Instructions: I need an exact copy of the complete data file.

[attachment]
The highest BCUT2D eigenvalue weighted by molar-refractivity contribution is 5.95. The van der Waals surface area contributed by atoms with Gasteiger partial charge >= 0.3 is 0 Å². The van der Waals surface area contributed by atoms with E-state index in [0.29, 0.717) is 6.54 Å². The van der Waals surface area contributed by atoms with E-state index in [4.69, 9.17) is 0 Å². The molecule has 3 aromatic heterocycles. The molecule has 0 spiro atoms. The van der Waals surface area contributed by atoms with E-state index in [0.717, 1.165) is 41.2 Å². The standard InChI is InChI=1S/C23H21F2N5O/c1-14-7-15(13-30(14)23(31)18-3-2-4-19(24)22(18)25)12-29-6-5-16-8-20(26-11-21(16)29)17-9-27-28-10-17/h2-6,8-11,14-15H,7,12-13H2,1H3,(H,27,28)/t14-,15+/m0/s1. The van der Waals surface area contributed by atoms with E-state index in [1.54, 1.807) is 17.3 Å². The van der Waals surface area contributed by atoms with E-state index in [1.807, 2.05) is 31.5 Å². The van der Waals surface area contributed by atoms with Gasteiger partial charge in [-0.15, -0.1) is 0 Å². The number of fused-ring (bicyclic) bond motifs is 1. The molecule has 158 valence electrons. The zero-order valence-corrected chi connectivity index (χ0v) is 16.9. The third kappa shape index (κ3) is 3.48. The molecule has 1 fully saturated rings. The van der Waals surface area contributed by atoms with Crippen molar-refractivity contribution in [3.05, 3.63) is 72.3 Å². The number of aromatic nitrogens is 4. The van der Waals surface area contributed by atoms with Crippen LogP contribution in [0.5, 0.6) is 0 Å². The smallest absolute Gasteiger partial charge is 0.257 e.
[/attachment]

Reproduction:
The highest BCUT2D eigenvalue weighted by molar-refractivity contribution is 5.95. The van der Waals surface area contributed by atoms with Gasteiger partial charge >= 0.3 is 0 Å². The van der Waals surface area contributed by atoms with E-state index in [0.29, 0.717) is 6.54 Å². The van der Waals surface area contributed by atoms with E-state index in [4.69, 9.17) is 0 Å². The molecule has 3 aromatic heterocycles. The molecule has 0 spiro atoms. The van der Waals surface area contributed by atoms with E-state index in [0.717, 1.165) is 41.2 Å². The standard InChI is InChI=1S/C23H21F2N5O/c1-14-7-15(13-30(14)23(31)18-3-2-4-19(24)22(18)25)12-29-6-5-16-8-20(26-11-21(16)29)17-9-27-28-10-17/h2-6,8-11,14-15H,7,12-13H2,1H3,(H,27,28)/t14-,15+/m0/s1. The van der Waals surface area contributed by atoms with E-state index in [1.54, 1.807) is 17.3 Å². The van der Waals surface area contributed by atoms with E-state index in [1.807, 2.05) is 31.5 Å². The van der Waals surface area contributed by atoms with Gasteiger partial charge in [-0.15, -0.1) is 0 Å². The number of fused-ring (bicyclic) bond motifs is 1. The molecule has 158 valence electrons. The zero-order valence-corrected chi connectivity index (χ0v) is 16.9. The third kappa shape index (κ3) is 3.48. The molecule has 1 fully saturated rings. The van der Waals surface area contributed by atoms with Crippen molar-refractivity contribution in [3.05, 3.63) is 72.3 Å². The number of aromatic nitrogens is 4. The van der Waals surface area contributed by atoms with Crippen LogP contribution in [0.5, 0.6) is 0 Å². The smallest absolute Gasteiger partial charge is 0.257 e.